This perspective asserts that the developments of new technologies are the result of social processes and needs that arise over time. Baym (2011) says that “rather than viewing social change as a consequence of new media,” the social constructionist perspective  “views new technologies and their uses as consequences of social factors” [2].

Baym (2011) uses a quote from Nye (1997) to exemplify how followers of the social constructionist viewpoint perceive the technological deterministic viewpoint that I discussed above. The social constructions think that the technologically deterministic perspectives are,

“inadequate as explanations and dangerously misleading [because] human beings, not machines, are the agents of change, as men and women introduce new systems of machines that alter their life world” [3].

Thus, according to this constructionist viewpoint, the Internet and TV only have as much power over society as we give to them. We invented these technologies, and thus we control how much we let them influence us.

This debate between whether new technology controls us or if we control it is not a new one.

“The pen is a virgin, the printing press a whore” [4]

The above quote comes from Nick Bilton’s I Live In The Future & Here’s How It Works (2010), an excellent book about how the growth of the Internet and Social Media is affecting our daily interactions with each other and with media. The quote comes from a 16th century Venetian judge, who was describing a viewpoint of the printing press.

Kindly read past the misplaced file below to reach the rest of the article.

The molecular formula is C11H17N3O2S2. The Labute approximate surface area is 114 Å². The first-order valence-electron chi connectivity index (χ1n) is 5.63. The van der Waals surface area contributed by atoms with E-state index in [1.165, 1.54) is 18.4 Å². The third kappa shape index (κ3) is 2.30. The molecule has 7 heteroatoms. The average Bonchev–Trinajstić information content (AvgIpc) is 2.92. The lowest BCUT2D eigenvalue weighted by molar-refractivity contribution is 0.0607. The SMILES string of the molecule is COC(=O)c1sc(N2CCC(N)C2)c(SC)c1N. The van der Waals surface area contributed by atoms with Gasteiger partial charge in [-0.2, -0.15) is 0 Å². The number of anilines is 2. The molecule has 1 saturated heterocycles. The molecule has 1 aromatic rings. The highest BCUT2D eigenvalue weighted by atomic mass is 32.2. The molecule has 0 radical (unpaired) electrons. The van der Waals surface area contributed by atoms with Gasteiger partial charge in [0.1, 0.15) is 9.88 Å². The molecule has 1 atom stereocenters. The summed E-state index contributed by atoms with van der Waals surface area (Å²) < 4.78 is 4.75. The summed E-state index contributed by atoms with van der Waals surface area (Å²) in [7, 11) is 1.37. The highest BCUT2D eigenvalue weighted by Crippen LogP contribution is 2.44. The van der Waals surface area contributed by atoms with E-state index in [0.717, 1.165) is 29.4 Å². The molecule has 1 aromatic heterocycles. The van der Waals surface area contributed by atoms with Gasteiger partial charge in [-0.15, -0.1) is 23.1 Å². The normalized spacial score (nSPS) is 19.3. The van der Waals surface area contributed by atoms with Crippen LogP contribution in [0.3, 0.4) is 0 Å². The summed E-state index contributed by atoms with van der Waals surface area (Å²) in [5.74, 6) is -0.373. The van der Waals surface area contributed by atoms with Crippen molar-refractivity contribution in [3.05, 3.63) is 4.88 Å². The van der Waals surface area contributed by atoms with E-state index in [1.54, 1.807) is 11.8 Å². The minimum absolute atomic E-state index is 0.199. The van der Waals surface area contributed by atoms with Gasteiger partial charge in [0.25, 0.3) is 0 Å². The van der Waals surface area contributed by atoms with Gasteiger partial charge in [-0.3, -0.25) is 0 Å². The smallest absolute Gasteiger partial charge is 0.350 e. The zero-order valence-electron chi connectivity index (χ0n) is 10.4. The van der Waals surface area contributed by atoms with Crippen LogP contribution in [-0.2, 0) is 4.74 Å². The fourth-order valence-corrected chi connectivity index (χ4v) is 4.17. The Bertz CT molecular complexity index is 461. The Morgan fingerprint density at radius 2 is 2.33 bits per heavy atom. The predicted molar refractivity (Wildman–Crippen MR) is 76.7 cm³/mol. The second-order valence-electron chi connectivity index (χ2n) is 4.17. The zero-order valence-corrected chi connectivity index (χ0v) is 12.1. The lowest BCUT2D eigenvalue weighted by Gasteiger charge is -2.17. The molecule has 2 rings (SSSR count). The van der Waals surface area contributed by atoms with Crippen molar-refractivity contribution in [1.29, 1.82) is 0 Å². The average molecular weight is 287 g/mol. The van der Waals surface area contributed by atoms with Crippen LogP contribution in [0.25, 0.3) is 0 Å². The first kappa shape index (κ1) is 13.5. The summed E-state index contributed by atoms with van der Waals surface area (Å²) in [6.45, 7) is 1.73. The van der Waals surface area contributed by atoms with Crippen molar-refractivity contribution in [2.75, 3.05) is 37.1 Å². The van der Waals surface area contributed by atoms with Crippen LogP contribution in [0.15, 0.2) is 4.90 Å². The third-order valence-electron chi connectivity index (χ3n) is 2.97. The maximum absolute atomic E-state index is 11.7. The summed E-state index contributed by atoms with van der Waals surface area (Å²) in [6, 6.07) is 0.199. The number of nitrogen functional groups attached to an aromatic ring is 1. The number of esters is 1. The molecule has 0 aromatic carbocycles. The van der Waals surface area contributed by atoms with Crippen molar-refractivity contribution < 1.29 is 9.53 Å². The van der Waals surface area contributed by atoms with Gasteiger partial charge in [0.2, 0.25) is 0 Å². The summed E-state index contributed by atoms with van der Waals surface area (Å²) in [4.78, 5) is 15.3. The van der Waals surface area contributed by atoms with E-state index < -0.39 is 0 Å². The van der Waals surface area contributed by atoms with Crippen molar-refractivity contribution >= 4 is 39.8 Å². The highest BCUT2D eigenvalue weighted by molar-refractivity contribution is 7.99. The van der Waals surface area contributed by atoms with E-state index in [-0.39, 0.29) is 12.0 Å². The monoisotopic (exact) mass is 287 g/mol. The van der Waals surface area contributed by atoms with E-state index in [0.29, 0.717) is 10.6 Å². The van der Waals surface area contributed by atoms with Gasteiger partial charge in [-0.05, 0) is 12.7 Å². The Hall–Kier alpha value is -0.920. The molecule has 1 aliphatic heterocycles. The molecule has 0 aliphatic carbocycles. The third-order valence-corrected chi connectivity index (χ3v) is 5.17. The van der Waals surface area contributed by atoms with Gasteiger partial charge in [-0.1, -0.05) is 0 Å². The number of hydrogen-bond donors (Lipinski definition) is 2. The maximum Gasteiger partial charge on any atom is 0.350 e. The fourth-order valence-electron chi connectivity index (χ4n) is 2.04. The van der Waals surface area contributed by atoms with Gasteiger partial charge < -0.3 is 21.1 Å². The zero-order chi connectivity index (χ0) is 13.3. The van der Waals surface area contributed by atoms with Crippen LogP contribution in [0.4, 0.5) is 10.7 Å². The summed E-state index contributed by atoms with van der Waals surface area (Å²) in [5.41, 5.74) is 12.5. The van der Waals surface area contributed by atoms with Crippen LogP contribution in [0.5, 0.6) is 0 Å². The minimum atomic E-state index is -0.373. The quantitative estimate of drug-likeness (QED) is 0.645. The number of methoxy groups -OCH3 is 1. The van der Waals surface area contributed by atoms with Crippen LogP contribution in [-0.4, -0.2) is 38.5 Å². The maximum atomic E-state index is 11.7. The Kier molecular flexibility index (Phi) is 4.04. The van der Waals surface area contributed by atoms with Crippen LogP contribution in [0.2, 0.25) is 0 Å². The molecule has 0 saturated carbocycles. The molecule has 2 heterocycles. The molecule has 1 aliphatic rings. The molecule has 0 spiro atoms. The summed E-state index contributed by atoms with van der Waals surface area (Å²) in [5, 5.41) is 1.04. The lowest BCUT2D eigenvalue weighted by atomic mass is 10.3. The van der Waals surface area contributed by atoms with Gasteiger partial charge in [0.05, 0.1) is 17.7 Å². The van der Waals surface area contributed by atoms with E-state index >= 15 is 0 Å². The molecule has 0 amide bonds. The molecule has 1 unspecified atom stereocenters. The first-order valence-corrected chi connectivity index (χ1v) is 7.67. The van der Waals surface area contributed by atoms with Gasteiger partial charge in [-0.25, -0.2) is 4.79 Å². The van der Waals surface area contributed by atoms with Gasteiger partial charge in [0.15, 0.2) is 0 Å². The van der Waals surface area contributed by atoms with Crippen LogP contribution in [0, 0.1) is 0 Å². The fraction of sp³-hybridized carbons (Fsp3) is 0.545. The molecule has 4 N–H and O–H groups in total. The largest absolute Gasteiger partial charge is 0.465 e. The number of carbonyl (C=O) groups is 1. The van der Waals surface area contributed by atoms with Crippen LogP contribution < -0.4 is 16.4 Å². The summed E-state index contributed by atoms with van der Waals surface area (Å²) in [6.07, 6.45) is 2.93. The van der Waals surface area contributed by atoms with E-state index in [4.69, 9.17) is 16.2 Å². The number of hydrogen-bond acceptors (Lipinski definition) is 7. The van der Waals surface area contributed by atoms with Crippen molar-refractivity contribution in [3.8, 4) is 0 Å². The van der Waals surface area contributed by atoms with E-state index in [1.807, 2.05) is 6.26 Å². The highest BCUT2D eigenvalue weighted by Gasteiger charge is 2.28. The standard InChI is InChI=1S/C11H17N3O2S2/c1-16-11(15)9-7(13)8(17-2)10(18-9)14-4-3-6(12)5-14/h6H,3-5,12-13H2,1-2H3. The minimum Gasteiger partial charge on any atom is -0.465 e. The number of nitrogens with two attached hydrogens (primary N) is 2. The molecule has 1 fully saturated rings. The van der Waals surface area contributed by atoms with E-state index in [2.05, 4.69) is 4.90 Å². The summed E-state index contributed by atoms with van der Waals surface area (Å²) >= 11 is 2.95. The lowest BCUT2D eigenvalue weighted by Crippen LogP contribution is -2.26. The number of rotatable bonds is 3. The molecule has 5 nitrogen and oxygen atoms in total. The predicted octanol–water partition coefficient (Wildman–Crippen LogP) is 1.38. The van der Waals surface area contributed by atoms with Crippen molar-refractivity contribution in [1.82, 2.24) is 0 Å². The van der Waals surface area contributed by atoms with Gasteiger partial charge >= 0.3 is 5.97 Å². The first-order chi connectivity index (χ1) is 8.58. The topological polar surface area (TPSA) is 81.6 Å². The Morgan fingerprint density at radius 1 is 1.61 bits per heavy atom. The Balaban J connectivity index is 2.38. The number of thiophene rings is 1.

Before the invention of the printing press in 1452 by Gutenberg, books were handmade by monks, sometimes weighed more than fifty pounds, and were as wide as modern day newspapers.[5]  As a result, they were highly treasured, and few and far between. In fact, Bilton points out that before the printing press, one of the biggest libraries in Europe was housed at the University of Cambridge, with a total of 122 books.[6] He goes on to say that today, the same university has a collection of over seven million books.

Gutenberg Printing Press. The machine that changed the world!

As pointed out by the library example, the invention of the printing press eventually led to the mass production of books.

Just as some people today might fear the development of new technologies such as the Internet, people such as the Venetian judge feared the printing press because it meant that more people would now have the power to share their ideas without the approval of monks (who used to hand write the Bibles). The printing press is not the only technological innovation in history that has been feared.